Jaime Rangel holds a bike tire and begins checking with his hands for thorns and other sharp objects that might be puncturing the tire's rubber tread. His fingers, stained with black patches of oil, move quickly and seamlessly. He's done this type of work dozens of times before.
All around him, a steady stream of kids line up to get their bikes' flat tires and faulty brakes fixed at this free event at a park in southeast Fresno, Calif.
The free bike repairs are a preamble to the Cumbia Ride, a group bike ride with Latin American dance music started last year by Fresno's Cultiva la Salud to promote biking and a healthier lifestyle among Latino families.
Rangel, 26, says he's here fixing bikes because he had a childhood like many of the young riders at the event — kids who can't afford to have their bicycles repaired.
"When I was a kid, no one showed me how to fix a bike," he says. "My mom never took me to a bike shop because we grew up low-income, so everything I had to learn from scratch."
Rangel makes a point of teaching those skills to the kids and their parents. He wants young people and adults, especially in working-class neighborhoods like southeast Fresno, to be able to bike more, to help fend off some chronic diseases, such as Type 2 diabetes.
Again, Rangel speaks from personal experience.
Facing Type 2 Diabetes As A Teen
Rangel was just 14 and living with his family in Los Angeles when he was diagnosed with Type 2 diabetes. Obesity and a sedentary lifestyle are risk factors for the illness. Although he was tall — 6-foot-1 — Rangel weighed 260 pounds.
It's been a dozen years since he got the diagnosis, but he recalls clearly how frightened he was. Diabetes had already transformed the lives of his mother, two sets of grandparents and other relatives. He knew what he was facing.
"I was really scared," says Rangel. "I was seeing there were only certain foods they would eat, taking their insulin shots. And I was like, 'Nah, that can't happen. I'm too young!' "
Uncontrolled diabetes can lead to blindness, heart disease, amputations, kidney failure and other serious complications.
Unlike people who have Type 1 diabetes, in which the body produces insufficient insulin to process carbohydrates, people with Type 2 diabetes do make enough insulin — but their bodies aren't able to use it properly. People with Type 1 diabetes need insulin shots. But some people on the road to Type 2 diabetes are able to improve their metabolism through shifts in diet, weight loss and exercise. They can often prevent — or in some cases, reverse — the illness without medication.
Until about two decades ago, Type 2 diabetes in children and teens was practically unheard of. But the number of adolescents living with the disease has gone up in recent years, in large part because of the obesity epidemic. As with adults, rates of Type 2 diabetes are higher among Hispanic, African-American and Asian-Pacific Islander youth than non-Hispanic whites, according to data from the Centers for Disease Control and Prevention.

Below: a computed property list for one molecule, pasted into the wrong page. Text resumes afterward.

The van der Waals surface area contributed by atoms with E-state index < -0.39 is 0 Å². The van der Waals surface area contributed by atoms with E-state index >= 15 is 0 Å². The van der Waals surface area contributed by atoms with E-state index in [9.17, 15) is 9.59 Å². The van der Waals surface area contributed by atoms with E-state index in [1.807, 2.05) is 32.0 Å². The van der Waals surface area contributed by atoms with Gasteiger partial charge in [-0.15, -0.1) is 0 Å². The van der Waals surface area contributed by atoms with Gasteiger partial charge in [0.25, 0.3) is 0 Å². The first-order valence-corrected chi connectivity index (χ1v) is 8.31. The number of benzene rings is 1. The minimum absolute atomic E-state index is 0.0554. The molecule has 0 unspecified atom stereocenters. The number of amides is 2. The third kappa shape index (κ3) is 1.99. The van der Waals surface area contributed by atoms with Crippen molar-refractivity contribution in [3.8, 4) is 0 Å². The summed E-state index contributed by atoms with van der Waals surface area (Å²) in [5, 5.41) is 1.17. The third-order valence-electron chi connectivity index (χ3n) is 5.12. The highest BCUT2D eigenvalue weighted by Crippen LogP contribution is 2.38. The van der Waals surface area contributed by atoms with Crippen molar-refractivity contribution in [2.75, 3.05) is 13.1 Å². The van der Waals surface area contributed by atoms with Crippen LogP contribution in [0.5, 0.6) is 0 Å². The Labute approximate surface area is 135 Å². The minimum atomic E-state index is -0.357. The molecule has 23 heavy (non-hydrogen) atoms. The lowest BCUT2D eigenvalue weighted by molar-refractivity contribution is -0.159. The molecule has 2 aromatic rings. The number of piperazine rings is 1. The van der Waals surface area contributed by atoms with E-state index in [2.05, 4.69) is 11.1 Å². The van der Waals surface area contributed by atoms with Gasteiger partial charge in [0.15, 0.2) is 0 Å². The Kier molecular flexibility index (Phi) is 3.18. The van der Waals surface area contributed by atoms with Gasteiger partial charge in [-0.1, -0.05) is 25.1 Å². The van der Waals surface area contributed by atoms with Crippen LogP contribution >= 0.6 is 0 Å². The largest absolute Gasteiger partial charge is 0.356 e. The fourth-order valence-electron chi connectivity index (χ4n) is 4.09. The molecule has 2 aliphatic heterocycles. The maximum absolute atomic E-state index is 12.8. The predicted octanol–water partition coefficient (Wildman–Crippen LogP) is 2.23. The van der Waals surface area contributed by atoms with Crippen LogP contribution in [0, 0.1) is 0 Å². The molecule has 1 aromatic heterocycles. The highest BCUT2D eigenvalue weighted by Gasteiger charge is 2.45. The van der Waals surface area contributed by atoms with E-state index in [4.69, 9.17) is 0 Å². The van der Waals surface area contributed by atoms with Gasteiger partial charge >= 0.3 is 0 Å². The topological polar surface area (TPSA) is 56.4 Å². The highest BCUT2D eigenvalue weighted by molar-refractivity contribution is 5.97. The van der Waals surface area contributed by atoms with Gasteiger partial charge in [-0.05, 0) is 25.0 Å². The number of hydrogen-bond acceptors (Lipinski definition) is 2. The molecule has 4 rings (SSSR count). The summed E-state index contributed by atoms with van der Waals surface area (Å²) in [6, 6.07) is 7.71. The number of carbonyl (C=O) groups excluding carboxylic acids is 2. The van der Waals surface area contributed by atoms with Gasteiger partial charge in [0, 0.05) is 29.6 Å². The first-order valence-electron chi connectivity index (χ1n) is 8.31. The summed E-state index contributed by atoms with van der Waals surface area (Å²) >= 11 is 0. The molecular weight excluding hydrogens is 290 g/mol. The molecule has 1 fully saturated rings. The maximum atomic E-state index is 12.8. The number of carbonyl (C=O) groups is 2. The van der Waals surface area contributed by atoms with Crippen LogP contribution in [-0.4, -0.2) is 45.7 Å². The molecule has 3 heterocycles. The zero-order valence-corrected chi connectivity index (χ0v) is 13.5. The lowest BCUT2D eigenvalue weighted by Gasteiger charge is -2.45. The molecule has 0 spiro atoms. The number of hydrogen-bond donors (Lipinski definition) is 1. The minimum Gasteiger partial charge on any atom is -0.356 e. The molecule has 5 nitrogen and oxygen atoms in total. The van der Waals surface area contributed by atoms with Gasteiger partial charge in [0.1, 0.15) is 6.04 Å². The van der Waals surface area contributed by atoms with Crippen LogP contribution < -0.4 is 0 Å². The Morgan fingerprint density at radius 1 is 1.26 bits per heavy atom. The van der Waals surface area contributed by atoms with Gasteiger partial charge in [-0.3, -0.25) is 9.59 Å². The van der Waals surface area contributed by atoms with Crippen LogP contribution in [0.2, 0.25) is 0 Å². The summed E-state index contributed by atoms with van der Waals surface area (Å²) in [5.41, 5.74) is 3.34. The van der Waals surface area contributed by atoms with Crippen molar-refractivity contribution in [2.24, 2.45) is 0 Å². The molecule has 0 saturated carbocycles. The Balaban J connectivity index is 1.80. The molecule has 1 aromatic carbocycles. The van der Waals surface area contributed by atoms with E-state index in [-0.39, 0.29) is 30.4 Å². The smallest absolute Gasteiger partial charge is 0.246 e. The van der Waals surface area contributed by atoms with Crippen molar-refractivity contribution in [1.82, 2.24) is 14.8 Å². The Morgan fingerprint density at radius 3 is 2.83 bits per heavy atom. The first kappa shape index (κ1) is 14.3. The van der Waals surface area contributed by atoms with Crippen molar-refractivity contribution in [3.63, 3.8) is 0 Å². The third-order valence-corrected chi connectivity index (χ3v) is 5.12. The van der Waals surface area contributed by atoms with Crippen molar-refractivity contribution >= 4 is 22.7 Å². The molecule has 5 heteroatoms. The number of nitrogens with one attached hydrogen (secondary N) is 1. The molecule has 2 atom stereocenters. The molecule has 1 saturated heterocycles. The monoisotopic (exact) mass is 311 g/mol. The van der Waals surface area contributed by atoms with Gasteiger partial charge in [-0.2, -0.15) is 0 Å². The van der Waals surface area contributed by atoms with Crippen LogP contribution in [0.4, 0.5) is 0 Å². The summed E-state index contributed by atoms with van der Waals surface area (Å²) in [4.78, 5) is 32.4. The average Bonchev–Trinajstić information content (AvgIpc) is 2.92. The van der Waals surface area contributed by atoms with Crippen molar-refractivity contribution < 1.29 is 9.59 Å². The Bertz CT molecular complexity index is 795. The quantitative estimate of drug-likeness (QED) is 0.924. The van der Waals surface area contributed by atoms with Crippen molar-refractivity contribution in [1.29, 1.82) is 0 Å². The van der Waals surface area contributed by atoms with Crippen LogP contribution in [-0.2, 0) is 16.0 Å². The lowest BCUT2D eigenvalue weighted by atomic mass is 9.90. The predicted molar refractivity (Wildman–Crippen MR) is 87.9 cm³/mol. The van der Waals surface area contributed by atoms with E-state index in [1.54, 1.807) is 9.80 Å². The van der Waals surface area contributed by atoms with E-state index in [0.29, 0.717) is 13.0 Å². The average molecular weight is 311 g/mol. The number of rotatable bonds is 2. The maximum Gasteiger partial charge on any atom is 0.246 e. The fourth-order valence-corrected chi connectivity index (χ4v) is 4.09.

Rangel's doctor told the young man he needed to lose weight and give up foods he loved. But Rangel didn't know how to start. He liked the idea of cycling, but couldn't afford a bicycle; a close friend stepped in with a gift of a BMX bike.
Rangel didn't know how to ride, and says it was scary at first. He fell a lot the first couple of times he tried.
"I was a big dude riding a really small bike, so I didn't know how to balance my weight," Rangel says. "But I just kept going. I didn't want to stop, and I just kept doing it so I could get better."
With each trip he took, he ventured longer distances. Rangel says he enjoyed the independence he felt while crossing the traffic-jammed city. Under the power of his own legs pushing down on his bike's pedals, he would travel from his home in the Lincoln Heights neighborhood of Los Angeles to the beach in Santa Monica — 20 miles away.
Within a year, Rangel had reversed his Type 2 diabetes. His blood sugar levels returned to a normal range — and he was having fun.
"Biking changed my life. I lost a lot of weight," says Rangel, who now weighs about 220 pounds.
His family noticed the change in the way he looked and the dramatic improvement in his health. At Rangel's insistence, his mom, cousins and uncles began biking — and their lives changed, too, he says.
"We all got rid of our diabetes, pretty much," says Rangel, who recently moved to Fresno. "Now when I'm in LA, about 20 of us go bike riding together."
Rangel hopes to make the same kinds of change in his new hometown. The most recent state data show that Fresno County has the fourth-highest death rate from diabetes in California, with other Central Valley counties not far behind.
Using his personal experience and love for biking as a mantra, Rangel coordinates youth engagement for the San Joaquin Valley Latino Environmental Advancement & Policy Project and manages the group's Bici Projects (short for "bicicleta" — which means "bicycle" in Spanish).
How Can Type 2 Diabetes Disappear?
Not everyone can beat Type 2 diabetes through exercise and weight loss, says Dr. Saleh Adi, a pediatrician studying diabetes at the University of California, San Francisco. But there's "tremendous hope," especially for young people and others diagnosed early in the disease process, he says.
"Exercising increases your sensitivity to insulin, and that's true in everybody," says Adi, whose pediatric clinic tries to get Type 2 patients to engage in physical activity for six months before prescribing them medication.
"We've seen quite a few cases where the disease disappears," he says.
Adi readily acknowledges squeezing more exercise into daily routines is not easy. But even 10 more minutes of walking can begin to make a difference.
"Don't give up," Adi says. "You can really get rid of Type 2 diabetes if you change your lifestyle. I'm talking about moderate exercise — that will really help."